In Good Hands

By Dick Anderson

Harry J. Elam, Jr. prepares to take center stage as Oxy’s 16th president as the College faces a new set of challenges—and he’s ready


There aren’t that many college or university presidents who come from a theater background—but if you think about the leadership attributes common to both jobs, you have to wonder: Why aren’t there more?

“My experiences of being a leader have been shaped by being a theater director,” says Harry J. Elam, Jr., who was named Occidental’s 16th president in February following a nationwide casting call. “Theater directors are sometimes thought of as autocrats, but I see them as collaborators. And my style of leadership has to be collaborative. What the theater director has to do is work to get the best performances out of all of the people involved. How do you incentivize people to do their best work?

“That’s what good leadership does, I think—make people feel part of the whole,” he continues. “That’s the designers, cast, and crew all feeling that their voice matters, like they’re working together toward a shared vision. And the show’s got to go on, right? So, that sense has shaped how I think about doing a project, or starting a strategic plan—but more than that, of working with people toward a cohesive, collective end.”

A member of the Stanford faculty since 1990, Elam is an award-winning professor of theater and performance studies, internationally renowned scholar, and a veteran senior administrator. As Stanford’s vice provost for undergraduate education for the last decade, Elam has been responsible for nearly all policies and programs relating to the university’s 7,200 undergraduate students.

Elam helped lead a major rethinking of Stanford’s undergraduate curriculum as well as a separate effort to create a new vision for the university’s student residences. A leader on issues of diversity and inclusion, he also created the Institute for Diversity in the Arts, initiated a summer bridge program for first-year students from under-resourced high schools, and designed a program to increase the number of students of color pursuing graduate degrees in STEM fields.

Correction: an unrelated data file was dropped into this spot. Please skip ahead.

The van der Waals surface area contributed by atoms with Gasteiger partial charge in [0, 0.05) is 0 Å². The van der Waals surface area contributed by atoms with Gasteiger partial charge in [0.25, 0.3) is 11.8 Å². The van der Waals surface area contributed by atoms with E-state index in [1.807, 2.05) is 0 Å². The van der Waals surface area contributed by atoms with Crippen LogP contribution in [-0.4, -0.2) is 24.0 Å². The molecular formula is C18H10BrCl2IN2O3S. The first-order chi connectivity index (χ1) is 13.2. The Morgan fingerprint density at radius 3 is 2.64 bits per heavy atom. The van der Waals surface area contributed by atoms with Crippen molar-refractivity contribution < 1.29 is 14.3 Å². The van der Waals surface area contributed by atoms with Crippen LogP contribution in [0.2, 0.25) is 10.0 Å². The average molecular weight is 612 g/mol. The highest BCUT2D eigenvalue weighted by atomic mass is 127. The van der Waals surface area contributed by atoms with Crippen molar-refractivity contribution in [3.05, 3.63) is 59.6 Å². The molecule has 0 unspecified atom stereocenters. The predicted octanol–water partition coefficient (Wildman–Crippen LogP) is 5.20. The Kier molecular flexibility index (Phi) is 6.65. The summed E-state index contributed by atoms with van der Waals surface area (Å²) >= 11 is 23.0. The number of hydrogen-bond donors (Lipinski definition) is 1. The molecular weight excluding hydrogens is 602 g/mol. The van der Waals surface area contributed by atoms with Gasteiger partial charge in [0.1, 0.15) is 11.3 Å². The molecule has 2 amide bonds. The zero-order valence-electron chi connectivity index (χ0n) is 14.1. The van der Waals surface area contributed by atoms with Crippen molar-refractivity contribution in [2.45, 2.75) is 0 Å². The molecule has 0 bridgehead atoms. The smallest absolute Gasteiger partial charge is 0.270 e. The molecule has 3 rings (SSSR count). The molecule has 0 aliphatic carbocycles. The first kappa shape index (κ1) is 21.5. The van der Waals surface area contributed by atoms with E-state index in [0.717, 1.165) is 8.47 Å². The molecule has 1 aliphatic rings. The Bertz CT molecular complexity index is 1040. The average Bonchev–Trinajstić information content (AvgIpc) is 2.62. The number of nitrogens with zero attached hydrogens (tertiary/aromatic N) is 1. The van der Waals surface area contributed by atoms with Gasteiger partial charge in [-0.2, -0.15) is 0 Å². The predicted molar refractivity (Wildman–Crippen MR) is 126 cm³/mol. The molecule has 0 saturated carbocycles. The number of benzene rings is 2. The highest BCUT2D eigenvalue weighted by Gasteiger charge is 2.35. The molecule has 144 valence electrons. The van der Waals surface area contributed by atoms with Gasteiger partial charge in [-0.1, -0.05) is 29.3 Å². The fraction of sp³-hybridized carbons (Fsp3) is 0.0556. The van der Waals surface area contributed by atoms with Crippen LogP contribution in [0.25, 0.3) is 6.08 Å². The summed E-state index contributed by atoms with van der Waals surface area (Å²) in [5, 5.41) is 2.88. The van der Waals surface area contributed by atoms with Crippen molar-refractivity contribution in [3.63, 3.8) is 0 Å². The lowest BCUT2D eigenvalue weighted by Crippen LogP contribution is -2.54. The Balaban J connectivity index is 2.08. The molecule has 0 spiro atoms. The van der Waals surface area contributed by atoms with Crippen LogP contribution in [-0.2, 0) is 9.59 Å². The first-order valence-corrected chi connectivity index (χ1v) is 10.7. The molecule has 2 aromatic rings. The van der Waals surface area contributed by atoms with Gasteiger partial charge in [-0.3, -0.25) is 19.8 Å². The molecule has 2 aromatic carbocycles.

Elam has won the highest honors from the scholarly professional organizations in the fields of theater and drama—the Distinguished Scholar Award from the American Society of Theatre Research and the Career Achievement Award from the Association of Theater in Higher Education. In April 2006, he was inducted into the College of Fellows of the American Theatre. And last year, Elam was elected into the prestigious American Academy of Arts and Sciences, one of the nation’s oldest learned societies.

The Boston native emerged as the clear frontrunner out of an impressive field of candidates during a national search conducted by a 21-member search committee drawn from all segments of the College community.

“Harry has the proven leadership skills, profound understanding of undergraduate education, and enthusiastic embrace of our commitment to access and excellence that we were looking for,” says Steve Rountree ’71, chair of the Occidental Board of Trustees. “In addition to his academic credentials, Harry has a genuine ability to connect with people. He was the Board’s unanimous choice.”

“His lifelong commitment to promoting diversity and equity, supported by his scholarly pursuits in social justice, are a natural fit with Oxy’s own mission,” says John Lang, associate professor of sociology, Faculty Council president and search committee member. “Dr. Elam brings an openness, warmth, and collaborative approach that was evident throughout the search process.”

Student members of the search committee echoed Lang’s assessment. “Dr. Elam showed that he is comfortable relating to students on their level, regardless of background or identity,” says Dafna Erana ’20, a biology major from Los Angeles. “He is someone who has experience in community building and will consider the voices of his constituents when developing a way forward,” adds Alejo Maggini ’22, a diplomacy and world affairs and economics major from Argentina.

Following the news of his appointment as Jonathan Veitch’s successor—Elam officially begins his tenure July 1—response from the Oxy community was overwhelmingly positive on social media. “Excited to have Dr. Elam as the newest president of my beloved alma mater!” Jonathan Wenn ’96 M’01 wrote on Facebook. University of Delaware professor of English Gabrielle Foreman, who taught at the College from 1991 to 2011, tweeted, “I launched my career at Oxy, am in touch with hundreds of former students, and am over the moon with this selection. Congrats Oxy!”

“What’s been amazing is the reception by Oxy alumni in particular,” Elam says in early March during his first visit to the Occidental campus since the announcement. “I’ve heard from alumni across the country with warm welcomes. Somebody asked me if I had learned the Oxy yell [‘Io Triumphe’] yet.

“I still don’t know what that is,” he adds with a smile.